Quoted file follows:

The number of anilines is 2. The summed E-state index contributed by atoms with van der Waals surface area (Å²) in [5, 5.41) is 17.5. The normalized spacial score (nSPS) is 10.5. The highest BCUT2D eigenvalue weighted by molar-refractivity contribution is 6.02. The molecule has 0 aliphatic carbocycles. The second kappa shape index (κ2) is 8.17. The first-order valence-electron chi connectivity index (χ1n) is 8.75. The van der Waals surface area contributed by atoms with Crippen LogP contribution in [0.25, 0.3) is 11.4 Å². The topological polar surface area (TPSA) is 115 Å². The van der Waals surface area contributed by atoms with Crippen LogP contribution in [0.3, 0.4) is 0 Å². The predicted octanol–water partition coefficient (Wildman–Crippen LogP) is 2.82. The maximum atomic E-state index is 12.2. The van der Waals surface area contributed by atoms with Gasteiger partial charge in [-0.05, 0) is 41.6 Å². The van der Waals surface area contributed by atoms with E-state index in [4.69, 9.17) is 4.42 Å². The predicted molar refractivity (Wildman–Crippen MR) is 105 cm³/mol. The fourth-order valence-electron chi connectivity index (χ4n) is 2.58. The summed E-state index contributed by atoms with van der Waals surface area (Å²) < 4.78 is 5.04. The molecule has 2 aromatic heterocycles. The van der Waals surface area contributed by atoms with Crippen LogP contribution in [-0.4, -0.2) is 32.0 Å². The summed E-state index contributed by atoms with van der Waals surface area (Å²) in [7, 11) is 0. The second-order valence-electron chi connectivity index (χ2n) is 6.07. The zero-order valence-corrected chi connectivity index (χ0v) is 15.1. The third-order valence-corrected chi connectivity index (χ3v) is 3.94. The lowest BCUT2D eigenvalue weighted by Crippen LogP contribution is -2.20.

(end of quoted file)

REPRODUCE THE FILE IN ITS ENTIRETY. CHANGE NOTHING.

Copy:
The number of anilines is 2. The summed E-state index contributed by atoms with van der Waals surface area (Å²) in [5, 5.41) is 17.5. The normalized spacial score (nSPS) is 10.5. The highest BCUT2D eigenvalue weighted by molar-refractivity contribution is 6.02. The molecule has 0 aliphatic carbocycles. The second kappa shape index (κ2) is 8.17. The first-order valence-electron chi connectivity index (χ1n) is 8.75. The van der Waals surface area contributed by atoms with Crippen LogP contribution in [0.25, 0.3) is 11.4 Å². The topological polar surface area (TPSA) is 115 Å². The van der Waals surface area contributed by atoms with Crippen LogP contribution in [0.3, 0.4) is 0 Å². The predicted octanol–water partition coefficient (Wildman–Crippen LogP) is 2.82. The maximum atomic E-state index is 12.2. The van der Waals surface area contributed by atoms with Gasteiger partial charge in [-0.05, 0) is 41.6 Å². The van der Waals surface area contributed by atoms with E-state index in [4.69, 9.17) is 4.42 Å². The predicted molar refractivity (Wildman–Crippen MR) is 105 cm³/mol. The fourth-order valence-electron chi connectivity index (χ4n) is 2.58. The summed E-state index contributed by atoms with van der Waals surface area (Å²) < 4.78 is 5.04. The molecule has 2 aromatic heterocycles. The van der Waals surface area contributed by atoms with Crippen LogP contribution in [-0.4, -0.2) is 32.0 Å². The summed E-state index contributed by atoms with van der Waals surface area (Å²) in [7, 11) is 0. The second-order valence-electron chi connectivity index (χ2n) is 6.07. The zero-order valence-corrected chi connectivity index (χ0v) is 15.1. The third-order valence-corrected chi connectivity index (χ3v) is 3.94. The lowest BCUT2D eigenvalue weighted by Crippen LogP contribution is -2.20.